National Post (Latest Edition)
Jacked-up stance and rugged persona
HIGHLY FUNCTIONAL CROSSOVER EASILY OUTHANDLES COMPETITION WITH VERY FEW COMPROMISES
Crossovers and SUVs are all the rage, and the craze is showing no sign of letting up. For those who want or need the flexibility and space of the breed, along with a degree of off-road capability, the Subaru Outback is an attractive — and often overlooked — alternative. With its jacked-up stance and rugged persona, it fits the bill without the usual compromises.
For 2018, the Outback receives a number of upgrades including a new grille, new front and rear fascias, and LED daytime running lights. Throw in the available EyeSight driver-assist package, which now includes automatic high beams along with the collision mitigation systems, plus automatic braking and lane departure warning with keep assist from before, and the Outback has a stronger and safer road presence.
What does not change is the utility and cargo-carrying capability. The Outback makes light work of 1,005 litres of cargo, with the seats up and 2,075 with the 60/40 spit rear seats folded, so there is plenty of space. There is an unspoken plus — the roof rack. Normally, having the crossbars fixed across the roof all the time causes a great deal of unwanted wind noise. Not so with the Outback; when not in use, the crossbars stow neatly in the side rails, banishing the wind noise. When needed, they deploy easily and without the need for tools. It is a clever solution to a noisy headache.
The cabin has been reworked to great effect. Notably, the infotainment system, with its eight-inch touchscreen, now supports both Apple CarPlay and Android Auto, and houses a GPS navigation system and back-up camera. The rest of it sees knobs and dials for key functions, including the 12-speaker Harman/Kardon sound system with its 576-watt amplifier. Finally, it boasts comfortable front seats lending to the taller driving position so many like.
The Outback is powered by a 2.5-litre, horizontally opposed, four-cylinder engine that twists out 175 horsepower and 174 poundfeet of torque at 4,000 rpm. It does elicit the usual boxer grumble, but remains smooth in operation. The power reaches the road through all four wheels and a continuously variable transmission (CVT). The saving grace with this CVT is the fact it is easygoing when driven about town, and uses predetermined ratios when the gas is hammered. The result is significantly less of the annoying ‘motorboating’ drone so many people hate. There is, however, still some of the rubber-band effect that blunts the crispness of the initial launch.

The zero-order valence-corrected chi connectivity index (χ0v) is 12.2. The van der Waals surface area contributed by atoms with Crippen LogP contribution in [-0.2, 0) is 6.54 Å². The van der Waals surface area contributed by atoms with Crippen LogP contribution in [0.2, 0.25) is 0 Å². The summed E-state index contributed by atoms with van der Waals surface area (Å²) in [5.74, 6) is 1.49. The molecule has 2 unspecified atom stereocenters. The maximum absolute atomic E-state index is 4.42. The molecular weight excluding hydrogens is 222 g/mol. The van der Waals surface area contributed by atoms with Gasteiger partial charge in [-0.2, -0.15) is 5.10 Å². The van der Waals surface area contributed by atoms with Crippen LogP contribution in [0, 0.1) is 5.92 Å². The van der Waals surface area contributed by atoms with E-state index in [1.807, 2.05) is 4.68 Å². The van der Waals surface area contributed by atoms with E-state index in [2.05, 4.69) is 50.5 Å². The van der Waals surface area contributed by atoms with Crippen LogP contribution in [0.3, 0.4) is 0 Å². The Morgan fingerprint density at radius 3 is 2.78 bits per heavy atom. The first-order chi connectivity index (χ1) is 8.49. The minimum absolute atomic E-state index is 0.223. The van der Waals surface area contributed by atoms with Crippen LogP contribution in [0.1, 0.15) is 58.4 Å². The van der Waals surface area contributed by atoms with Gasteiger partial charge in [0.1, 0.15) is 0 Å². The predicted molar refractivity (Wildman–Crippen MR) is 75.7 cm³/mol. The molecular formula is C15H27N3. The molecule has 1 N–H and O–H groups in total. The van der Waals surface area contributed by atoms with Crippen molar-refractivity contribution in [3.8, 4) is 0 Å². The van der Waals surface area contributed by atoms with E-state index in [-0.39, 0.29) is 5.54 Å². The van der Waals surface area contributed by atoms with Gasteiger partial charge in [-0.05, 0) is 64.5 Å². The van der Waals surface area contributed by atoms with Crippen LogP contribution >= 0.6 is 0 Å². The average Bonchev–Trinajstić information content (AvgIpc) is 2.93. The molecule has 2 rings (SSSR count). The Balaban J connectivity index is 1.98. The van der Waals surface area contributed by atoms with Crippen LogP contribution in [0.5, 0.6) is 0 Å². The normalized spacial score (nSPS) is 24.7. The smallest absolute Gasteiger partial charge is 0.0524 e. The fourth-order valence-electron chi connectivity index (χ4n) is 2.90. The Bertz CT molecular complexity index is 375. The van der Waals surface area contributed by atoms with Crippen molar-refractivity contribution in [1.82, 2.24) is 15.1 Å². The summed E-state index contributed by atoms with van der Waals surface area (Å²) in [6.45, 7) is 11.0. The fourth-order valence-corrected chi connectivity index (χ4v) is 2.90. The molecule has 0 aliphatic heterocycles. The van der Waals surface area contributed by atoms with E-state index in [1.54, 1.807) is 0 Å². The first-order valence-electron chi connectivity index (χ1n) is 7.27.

As such, it takes the fourbanger Outback 10.1 seconds to reach 100 km/h from a standstill.
A 3.6L flat-six is optional, with 256 hp and 247 lbft of torque, that cuts the zero-to-100 kilometres per hour run to 7.6 seconds. The downside is the flat-six bumps fuel consumption from the four-cylinder’s 8.5L/100 kilometres up to 10.5.
For a high-mileage driver, the extra fuel costs will add up quickly.
Subaru’s full-time, allwheel-drive system is one of the best on the market. In the Outback’s case, it sends 60 per cent of the power through the front wheels and 40 per cent to the rear. It has a distinct plus
— it’s both proactive and reactive, so it does what’s necessary in a fast and efficient manner. The secret lies in the multi-plate clutch that controls the power split; regardless of the demand, the system divvies up the power in a completely seamless manner.
One of the interesting extensions to the AWD system is X-Mode, a tool geared toward off-road situations that works at speeds of up to 40 km/h. When engaged, it picks a lower set of gear ratios than those used onroad, remaps the throttle and allows the stability control system to let the wheels spin slightly, which helps maintain forward momentum. For those who do venture off road, X-Mode is a valuable tool.
Where the Outback differs from the rest of its crossover/SUV competitors is the fact it has a planted and stable feel when pushed through a series of sweeping curves. Yes, there is a degree of body roll, but the taller seating position tends to exaggerate it. The steering is crisp, and the all-wheel-drive system and P225/60R18 tires combine to bring a ton of grip.
Switch from a serpentine back road to the highway, and the ride is cushioned and long-distance friendly. Venture off-road and the suspension’s long travel and supple nature, along with the 220 millimetres of ground clearance, see it tackle a gnarly trail in stride. It is a well-balanced setup, given the divergent needs it must satisfy.
There is a lot to like about the Subaru Outback. It has all of the functionality demanded of a crossover or SUV, but it out-handles just about all of them easily without sacrificing the ability to head away from a paved road.
As a package, the Outback is an attractive alternative to the usual suspects.